• The health care facility's ownership rights over the data must be firmly established in the service contract to enable the basis of trust and privacy of data. In so far as practicable, the contract between the health care facility and cloud service provider should state clearly that:

(a) the health facility retains ownership over all its data; (b) the cloud provider acquires not rights or licenses throughout the agreement, including intellectual property rights or licenses, to use the health facility's data for its own purposes; © the cloud provider does not acquire and may not claim any interest in the data due to security.

  • Service agreements should include some means for the health facility to gain visibility into the security controls and processes employed by the cloud provider and their performance over time. Ideally, the health facility will have control over aspects of the means of visibility to accommodate its needs, such as the threshold for alerts and notifications, and the level of detail and schedule of reports.
  • Contracts/agreements shall clarify the types of metadata collected by the cloud provider, the protection afforded the metadata, and the organization's rights over metadata, including ownership, opting out of collection or distribution and fair use.
  • Health care providers must understand the technologies the cloud provider uses to provision services and the implications the technical controls involved have on security and privacy of the system throughout its lifecycle. The underlying system architecture of a cloud can be decomposed and mapped to a framework of security and privacy controls that can be used to assess and manage risk.

Composite Services

  • Cloud services that use third-party cloud providers to outsource or subcontract some of their services should specify the scope of control of the third party, responsibilities involved, and the remedies and recourse available should problems occur.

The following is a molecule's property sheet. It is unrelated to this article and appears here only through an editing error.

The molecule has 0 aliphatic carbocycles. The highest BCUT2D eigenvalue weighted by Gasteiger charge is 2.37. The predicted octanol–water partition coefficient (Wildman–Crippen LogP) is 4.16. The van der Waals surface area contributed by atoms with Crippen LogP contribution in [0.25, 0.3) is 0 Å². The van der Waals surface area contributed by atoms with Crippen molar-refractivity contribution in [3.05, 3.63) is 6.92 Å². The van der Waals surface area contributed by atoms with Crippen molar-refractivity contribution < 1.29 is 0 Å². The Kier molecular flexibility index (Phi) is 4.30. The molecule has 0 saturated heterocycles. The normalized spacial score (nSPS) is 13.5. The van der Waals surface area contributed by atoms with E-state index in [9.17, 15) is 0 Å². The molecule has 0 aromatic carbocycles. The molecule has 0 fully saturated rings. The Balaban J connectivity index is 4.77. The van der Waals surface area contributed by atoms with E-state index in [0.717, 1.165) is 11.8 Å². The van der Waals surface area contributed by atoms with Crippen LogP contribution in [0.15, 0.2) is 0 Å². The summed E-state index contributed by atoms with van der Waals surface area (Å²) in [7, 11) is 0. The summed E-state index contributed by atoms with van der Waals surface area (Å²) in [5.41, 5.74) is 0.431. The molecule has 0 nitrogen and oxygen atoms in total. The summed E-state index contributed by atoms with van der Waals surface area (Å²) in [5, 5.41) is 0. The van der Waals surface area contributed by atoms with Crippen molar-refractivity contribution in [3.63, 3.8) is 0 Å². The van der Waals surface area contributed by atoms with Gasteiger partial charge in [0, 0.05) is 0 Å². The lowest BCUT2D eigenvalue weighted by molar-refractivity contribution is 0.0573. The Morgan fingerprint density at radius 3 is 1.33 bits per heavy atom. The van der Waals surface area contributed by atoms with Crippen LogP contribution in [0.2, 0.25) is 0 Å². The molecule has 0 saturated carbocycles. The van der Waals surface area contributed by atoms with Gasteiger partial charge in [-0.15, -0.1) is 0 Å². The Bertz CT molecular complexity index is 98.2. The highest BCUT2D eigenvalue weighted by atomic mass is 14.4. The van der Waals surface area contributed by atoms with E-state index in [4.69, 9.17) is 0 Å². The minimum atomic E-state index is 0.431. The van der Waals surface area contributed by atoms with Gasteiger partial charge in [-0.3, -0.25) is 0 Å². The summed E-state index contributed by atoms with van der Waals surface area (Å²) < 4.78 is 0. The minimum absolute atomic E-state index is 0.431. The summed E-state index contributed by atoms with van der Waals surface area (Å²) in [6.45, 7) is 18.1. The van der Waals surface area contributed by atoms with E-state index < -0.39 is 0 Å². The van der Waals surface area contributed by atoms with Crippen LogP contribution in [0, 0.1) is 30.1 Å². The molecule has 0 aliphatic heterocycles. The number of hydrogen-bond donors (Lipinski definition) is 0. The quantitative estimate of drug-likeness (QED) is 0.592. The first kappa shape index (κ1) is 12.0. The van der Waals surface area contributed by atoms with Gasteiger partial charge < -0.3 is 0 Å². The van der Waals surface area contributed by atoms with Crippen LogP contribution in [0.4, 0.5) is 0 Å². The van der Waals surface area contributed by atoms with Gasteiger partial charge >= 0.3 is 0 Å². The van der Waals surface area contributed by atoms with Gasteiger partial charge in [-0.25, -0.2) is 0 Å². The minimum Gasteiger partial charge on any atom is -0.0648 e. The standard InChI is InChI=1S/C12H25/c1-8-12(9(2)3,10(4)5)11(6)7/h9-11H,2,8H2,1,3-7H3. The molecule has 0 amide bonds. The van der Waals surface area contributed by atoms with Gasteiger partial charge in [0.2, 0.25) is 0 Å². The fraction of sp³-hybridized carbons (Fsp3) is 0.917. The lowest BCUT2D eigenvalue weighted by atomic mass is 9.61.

Notes re: cloud computing

  • Cloud computing risks can be divided into six areas:

(1) Data Security and Controls- Providers must assess the strength of cloud vendor's internal controls to protect the confidentialty, integrity and availability of the electronic personal health information.
(2)Data Transmission- Data may be transmitted via the Internet or wireless networks. Is there adequate encryption? Is there a defined service level agreement for data transmission, and does your organization have the correct tools in place to assess compliance?
(3) Multitenancy- This requires health care organization to consider the possible comingling of data on shared hardware. Auditors should determine if data is properly segregated on the cloud and if the cloud operator has adequate controls to protect data both in storage and during transmission.
(4) Location- Auditors should be aware of all locations maintained or contracted for by the cloud operator and guard against the risk a cloud operator could unilaterally move the data to another location without first informing the health care organization.
(5) Reliability- Health care organizations face the risk that resources may not be available when they're needed. Auditors should assess a cloud company's ability to scale its systems to meet short-term surges in demand, as well as long-term growth. They also should determine when the cloud operator typically conducts system maintenance and installs upgrades to ensure data is available during peak business hours.
(6) Sustainability- Auditors should determine the adequacy of a cloud provider's disaster recovery and business continuity plans to understand how operations will continue if the cloud is out of service. Health care organizations should also have a plan for moving data if the cloud provider goes out of business or for when the contract ends. They should also assess the risk of the cloud provider being unwilling or unable to return data.


See Also